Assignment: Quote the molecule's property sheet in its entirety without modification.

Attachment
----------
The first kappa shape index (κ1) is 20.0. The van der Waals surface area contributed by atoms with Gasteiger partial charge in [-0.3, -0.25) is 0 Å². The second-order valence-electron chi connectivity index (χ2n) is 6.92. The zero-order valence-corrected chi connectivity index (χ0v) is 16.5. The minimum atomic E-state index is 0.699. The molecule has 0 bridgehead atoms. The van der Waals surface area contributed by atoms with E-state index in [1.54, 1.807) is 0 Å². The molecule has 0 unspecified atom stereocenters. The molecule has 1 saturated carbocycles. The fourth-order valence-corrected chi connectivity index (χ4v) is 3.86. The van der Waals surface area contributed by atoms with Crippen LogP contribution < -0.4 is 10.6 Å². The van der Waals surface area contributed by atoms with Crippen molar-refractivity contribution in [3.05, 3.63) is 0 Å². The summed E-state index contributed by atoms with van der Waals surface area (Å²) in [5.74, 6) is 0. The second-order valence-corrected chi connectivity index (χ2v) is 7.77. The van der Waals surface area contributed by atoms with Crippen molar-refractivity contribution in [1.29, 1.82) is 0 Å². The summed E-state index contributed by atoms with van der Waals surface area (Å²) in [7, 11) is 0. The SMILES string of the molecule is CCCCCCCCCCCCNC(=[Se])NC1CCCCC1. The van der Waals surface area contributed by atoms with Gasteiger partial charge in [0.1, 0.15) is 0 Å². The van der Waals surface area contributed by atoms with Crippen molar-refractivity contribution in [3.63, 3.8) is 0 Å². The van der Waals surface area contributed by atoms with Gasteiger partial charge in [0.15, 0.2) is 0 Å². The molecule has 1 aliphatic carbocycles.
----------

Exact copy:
The first kappa shape index (κ1) is 20.0. The van der Waals surface area contributed by atoms with Gasteiger partial charge in [-0.3, -0.25) is 0 Å². The second-order valence-electron chi connectivity index (χ2n) is 6.92. The zero-order valence-corrected chi connectivity index (χ0v) is 16.5. The minimum atomic E-state index is 0.699. The molecule has 0 bridgehead atoms. The van der Waals surface area contributed by atoms with E-state index in [1.54, 1.807) is 0 Å². The molecule has 0 unspecified atom stereocenters. The molecule has 1 saturated carbocycles. The fourth-order valence-corrected chi connectivity index (χ4v) is 3.86. The van der Waals surface area contributed by atoms with Crippen LogP contribution < -0.4 is 10.6 Å². The van der Waals surface area contributed by atoms with Crippen molar-refractivity contribution in [3.05, 3.63) is 0 Å². The summed E-state index contributed by atoms with van der Waals surface area (Å²) in [5.74, 6) is 0. The second-order valence-corrected chi connectivity index (χ2v) is 7.77. The van der Waals surface area contributed by atoms with Crippen molar-refractivity contribution in [1.29, 1.82) is 0 Å². The summed E-state index contributed by atoms with van der Waals surface area (Å²) in [7, 11) is 0. The SMILES string of the molecule is CCCCCCCCCCCCNC(=[Se])NC1CCCCC1. The van der Waals surface area contributed by atoms with Gasteiger partial charge in [0.1, 0.15) is 0 Å². The van der Waals surface area contributed by atoms with Crippen molar-refractivity contribution in [3.63, 3.8) is 0 Å². The van der Waals surface area contributed by atoms with Gasteiger partial charge in [0.15, 0.2) is 0 Å². The molecule has 1 aliphatic carbocycles.